“Students tend to move around campus in groups,” explains Jason Rossi, USF’s director of one card and campus security systems. When one student uses an ID card to open the front door, a mob of others might follow without presenting their own cards, an incident known as “tailgating.” “Tailgating is very common, and difficult to control,” Rossi says. “That makes it hard to know who is in the residence hall at any given time.”
USF had already been controlling access to residence halls in the traditional ways, with video surveillance cameras, ID cards and a front-desk attendant. “But checking every ID card just isn’t practical when 20 students enter the building at the same time,” Rossi says. “We decided to use technology to do the job better.”
Given this challenge, the committee decided to put USF’s existing video solution to work in a new way: facial recognition.
Previously, the video surveillance system was used to identify unauthorized entrances to a building and to track that person down after the fact. The university decided to move video into the prevention layer, using it to monitor entrances to residence halls and prevent someone from entering, if need be. This digital surveillance tracks students’ faces against a database to ensure that people entering the building have a photo in the system.
The new campus security system allows USF to track movement without making students alter their behavior, which was one of the school’s key goals. Now, if someone walks in who doesn’t live in the residence hall, the front-desk attendant is shown their image and alerted to ask for their ID. “We’ve made an unmanageable situation manageable,” says Rossi.
VCU Has Collaborative Security Strategy for Campus Safety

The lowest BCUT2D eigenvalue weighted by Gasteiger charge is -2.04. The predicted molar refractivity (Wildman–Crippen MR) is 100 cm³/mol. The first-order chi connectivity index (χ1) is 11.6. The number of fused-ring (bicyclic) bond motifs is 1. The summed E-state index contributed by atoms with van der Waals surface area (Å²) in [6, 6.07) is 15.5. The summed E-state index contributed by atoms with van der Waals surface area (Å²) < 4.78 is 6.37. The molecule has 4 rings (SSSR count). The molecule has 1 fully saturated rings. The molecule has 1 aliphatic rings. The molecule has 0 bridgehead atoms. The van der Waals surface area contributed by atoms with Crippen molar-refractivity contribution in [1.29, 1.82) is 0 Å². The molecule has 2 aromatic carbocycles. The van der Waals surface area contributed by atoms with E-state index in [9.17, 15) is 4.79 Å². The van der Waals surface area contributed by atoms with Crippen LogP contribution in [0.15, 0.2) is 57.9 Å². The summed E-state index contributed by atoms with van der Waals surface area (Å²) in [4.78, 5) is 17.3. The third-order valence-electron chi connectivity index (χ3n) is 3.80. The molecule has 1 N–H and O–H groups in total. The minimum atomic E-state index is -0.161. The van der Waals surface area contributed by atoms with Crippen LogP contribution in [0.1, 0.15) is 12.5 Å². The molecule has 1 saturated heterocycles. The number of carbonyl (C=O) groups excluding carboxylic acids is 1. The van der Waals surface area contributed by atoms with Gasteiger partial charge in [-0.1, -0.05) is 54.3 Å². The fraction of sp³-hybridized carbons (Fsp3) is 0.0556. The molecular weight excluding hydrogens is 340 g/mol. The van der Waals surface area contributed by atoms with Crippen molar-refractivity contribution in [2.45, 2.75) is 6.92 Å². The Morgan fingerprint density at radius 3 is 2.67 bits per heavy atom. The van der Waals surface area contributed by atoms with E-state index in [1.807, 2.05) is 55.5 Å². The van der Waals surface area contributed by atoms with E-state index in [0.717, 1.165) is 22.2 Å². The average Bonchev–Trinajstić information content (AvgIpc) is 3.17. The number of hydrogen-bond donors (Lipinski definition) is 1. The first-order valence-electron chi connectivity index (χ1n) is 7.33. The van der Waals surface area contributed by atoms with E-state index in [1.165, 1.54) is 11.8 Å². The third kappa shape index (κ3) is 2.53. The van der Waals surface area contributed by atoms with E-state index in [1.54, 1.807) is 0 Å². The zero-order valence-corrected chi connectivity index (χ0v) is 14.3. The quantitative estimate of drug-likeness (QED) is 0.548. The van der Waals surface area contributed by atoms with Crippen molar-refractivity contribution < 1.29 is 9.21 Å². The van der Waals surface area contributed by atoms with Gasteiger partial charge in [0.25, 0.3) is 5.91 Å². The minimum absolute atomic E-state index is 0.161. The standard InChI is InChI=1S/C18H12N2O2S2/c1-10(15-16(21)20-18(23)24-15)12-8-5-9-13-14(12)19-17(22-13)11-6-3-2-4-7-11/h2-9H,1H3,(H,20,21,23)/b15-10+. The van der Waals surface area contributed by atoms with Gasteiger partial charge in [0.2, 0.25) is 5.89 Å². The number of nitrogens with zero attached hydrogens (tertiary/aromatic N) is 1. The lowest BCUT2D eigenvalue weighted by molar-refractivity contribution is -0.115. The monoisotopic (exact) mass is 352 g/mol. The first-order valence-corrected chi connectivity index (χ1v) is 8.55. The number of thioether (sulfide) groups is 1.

VCU has grown rapidly in recent years and is spread out across two campuses. The school is located in the central part of downtown Richmond, Va., putting it at the hub of activity and incoming traffic. Providing for more than 32,000 students on-campus can be a challenge for any community, but VCU’s location means both opportunities and concerns skyrocket.
Due to the increasing number of researchers coming to VCU, the school decided to develop a new security strategy that had an edge – a system that could help VCU and the Richmond police department catch criminals and secure the campus.
Much like USF, VCU also engaged stakeholders from multiple parts of the security spectrum – including the police department, the facilities management division and the technology services division – to help develop a holistic, cutting- edge security strategy.
“Our goal was to secure our environment, and since we’re an urban university, it was critical to involve several parties to maintain that level of service,” says Alex Henson, chief information officer at VCU.
The team planned a “backward deployment.” Beginning with the results they hoped to achieve, the team designed a surveillance plan that could achieve a single goal. The end result was a plan centered on a network of video surveillance technology across campus, which would be both a deterrent for crime and a way to close cases.